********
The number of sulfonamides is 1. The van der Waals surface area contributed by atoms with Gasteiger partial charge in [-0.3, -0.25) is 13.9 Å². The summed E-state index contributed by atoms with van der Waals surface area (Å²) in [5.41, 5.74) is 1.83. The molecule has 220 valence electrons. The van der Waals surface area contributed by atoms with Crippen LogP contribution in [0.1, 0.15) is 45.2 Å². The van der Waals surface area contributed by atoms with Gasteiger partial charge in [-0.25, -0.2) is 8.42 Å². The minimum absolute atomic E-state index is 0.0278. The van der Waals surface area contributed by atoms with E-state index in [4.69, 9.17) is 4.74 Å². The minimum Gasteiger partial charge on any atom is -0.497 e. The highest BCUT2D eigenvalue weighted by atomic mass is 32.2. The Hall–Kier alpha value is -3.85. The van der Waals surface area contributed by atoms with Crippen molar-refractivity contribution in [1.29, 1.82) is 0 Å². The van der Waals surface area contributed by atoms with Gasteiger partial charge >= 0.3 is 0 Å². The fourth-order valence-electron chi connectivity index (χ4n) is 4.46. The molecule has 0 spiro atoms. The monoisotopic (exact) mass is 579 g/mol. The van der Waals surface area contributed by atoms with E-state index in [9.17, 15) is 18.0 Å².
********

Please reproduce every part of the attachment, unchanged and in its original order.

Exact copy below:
The number of sulfonamides is 1. The van der Waals surface area contributed by atoms with Gasteiger partial charge in [-0.3, -0.25) is 13.9 Å². The summed E-state index contributed by atoms with van der Waals surface area (Å²) in [5.41, 5.74) is 1.83. The molecule has 220 valence electrons. The van der Waals surface area contributed by atoms with Crippen LogP contribution in [0.1, 0.15) is 45.2 Å². The van der Waals surface area contributed by atoms with Gasteiger partial charge in [-0.25, -0.2) is 8.42 Å². The minimum absolute atomic E-state index is 0.0278. The van der Waals surface area contributed by atoms with E-state index in [4.69, 9.17) is 4.74 Å². The minimum Gasteiger partial charge on any atom is -0.497 e. The highest BCUT2D eigenvalue weighted by atomic mass is 32.2. The Hall–Kier alpha value is -3.85. The van der Waals surface area contributed by atoms with Crippen molar-refractivity contribution in [1.29, 1.82) is 0 Å². The van der Waals surface area contributed by atoms with Gasteiger partial charge >= 0.3 is 0 Å². The fourth-order valence-electron chi connectivity index (χ4n) is 4.46. The molecule has 0 spiro atoms. The monoisotopic (exact) mass is 579 g/mol. The van der Waals surface area contributed by atoms with E-state index in [9.17, 15) is 18.0 Å².